5 Leadership styles and when to apply them

An effective leader motivates and guides employees, targeting their strengths and weaknesses so that both the employees and the organisation can succeed. The relationship between leadership styles and employees, therefore, plays a crucial role. Despite of this, surveys have shown that 75% of employees voluntarily leaving their positions leave because of their bosses, leading directly to issues of talent retention and churn.

Surprisingly, 36% of organisations don’t have a formal leadership development strategy — considering that to be a good and effective leader, one needs to be highly adaptable. Depending on a project, the environment, and even the psychology of the employee involved, leaders may find themselves switching between leadership styles quite frequently.

It all starts with a solid knowledge of the five major leadership styles.

Facilitative leadership

Facilitative leadership is a people-centric leadership style that puts the work process and company culture first, ideal for creative and high-pressure environments.

A facilitative leader works to build trusting relationships between leaders and employees in order to achieve their mutual goals. Facilitative leaders learn as much as they can about their employees and how they work, give clear expectations of their employees, and encourage them as they achieve these goals. Facilitative leaders are positive and motivational.

Ideally, employees should feel that they are valued and that their work matters; they should feel as though they are being listened to and that they know what to expect.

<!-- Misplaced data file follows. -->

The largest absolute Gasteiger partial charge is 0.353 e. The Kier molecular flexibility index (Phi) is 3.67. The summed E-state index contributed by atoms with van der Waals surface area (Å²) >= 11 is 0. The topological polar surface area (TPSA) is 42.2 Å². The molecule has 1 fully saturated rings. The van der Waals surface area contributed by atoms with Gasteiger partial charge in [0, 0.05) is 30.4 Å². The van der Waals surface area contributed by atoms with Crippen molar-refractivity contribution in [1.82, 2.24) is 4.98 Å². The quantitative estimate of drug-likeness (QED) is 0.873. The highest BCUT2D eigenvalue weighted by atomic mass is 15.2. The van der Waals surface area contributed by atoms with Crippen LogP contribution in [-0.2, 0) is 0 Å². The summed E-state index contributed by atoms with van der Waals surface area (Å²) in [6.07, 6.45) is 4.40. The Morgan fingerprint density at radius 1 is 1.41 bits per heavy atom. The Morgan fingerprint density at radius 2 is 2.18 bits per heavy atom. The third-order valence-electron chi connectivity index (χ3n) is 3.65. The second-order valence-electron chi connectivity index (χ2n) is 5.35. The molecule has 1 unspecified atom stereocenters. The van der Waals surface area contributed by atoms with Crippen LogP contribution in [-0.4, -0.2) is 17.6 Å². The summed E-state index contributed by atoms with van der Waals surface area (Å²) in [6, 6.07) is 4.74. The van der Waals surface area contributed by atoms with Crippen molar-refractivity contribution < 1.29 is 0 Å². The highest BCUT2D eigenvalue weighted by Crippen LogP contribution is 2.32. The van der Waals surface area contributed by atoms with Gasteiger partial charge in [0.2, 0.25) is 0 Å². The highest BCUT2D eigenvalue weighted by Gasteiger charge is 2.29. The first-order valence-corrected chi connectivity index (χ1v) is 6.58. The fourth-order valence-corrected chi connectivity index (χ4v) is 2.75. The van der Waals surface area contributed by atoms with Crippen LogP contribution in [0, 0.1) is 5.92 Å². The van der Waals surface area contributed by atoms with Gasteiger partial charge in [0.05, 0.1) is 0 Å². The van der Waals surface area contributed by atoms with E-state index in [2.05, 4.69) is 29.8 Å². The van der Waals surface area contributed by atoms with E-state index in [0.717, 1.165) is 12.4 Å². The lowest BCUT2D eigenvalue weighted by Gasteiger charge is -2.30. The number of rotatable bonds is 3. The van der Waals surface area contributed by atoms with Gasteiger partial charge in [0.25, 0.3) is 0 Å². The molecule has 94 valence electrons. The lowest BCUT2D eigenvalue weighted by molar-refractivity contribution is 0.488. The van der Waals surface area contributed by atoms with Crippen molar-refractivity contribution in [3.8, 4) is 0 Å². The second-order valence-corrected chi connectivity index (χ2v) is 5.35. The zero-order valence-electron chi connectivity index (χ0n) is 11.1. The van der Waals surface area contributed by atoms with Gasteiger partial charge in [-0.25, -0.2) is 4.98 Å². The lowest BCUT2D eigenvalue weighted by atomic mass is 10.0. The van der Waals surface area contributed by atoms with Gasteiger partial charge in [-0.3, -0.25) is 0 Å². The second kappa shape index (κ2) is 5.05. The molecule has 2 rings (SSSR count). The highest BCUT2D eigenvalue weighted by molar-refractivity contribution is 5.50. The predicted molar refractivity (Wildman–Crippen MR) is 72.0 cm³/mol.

Facilitative leadership is often used best within creative and skill-based industries, in which a more rigorous or structured type of leadership style could lead to roadblocks and stress. Facilitative leadership puts people first and thus ties very strongly into people-first company cultures. It is best used when employees are already invested in producing the best work that they can for the organisation.
 

Laissez-faire leadership

Laissez-faire leadership is a hands-off leadership style that puts all members of the team in control, ideal for exceptional employees and self-motivated teams.

In a laissez-faire leadership, a leader provides very little guidance to their team. Instead, they trust that their team understands their own roles and will be able to perform their best. Statistically, laissez-faire leadership is often considered to be the least productive type of leadership — but this is usually when it is improperly applied. When applied correctly, laissez-faire leadership actually reduces much of the red tape surrounding organisational administration and can produce very rapid and effective results.

A tightly connected team full of self-starters may thrive under laissez-faire leadership. All individuals need to be personally motivated and highly competent. Laissez-faire leadership is best used when each individual member has an expertise and skill set that the leader themselves may not necessarily grasp. In this situation, over-managing employees could become more disruptive than helpful.

 

Coaching leadership

Coaching leadership creates a give-and-take atmosphere that puts a heavy emphasis on two-way communication, ideal for developing long-term and stable communication.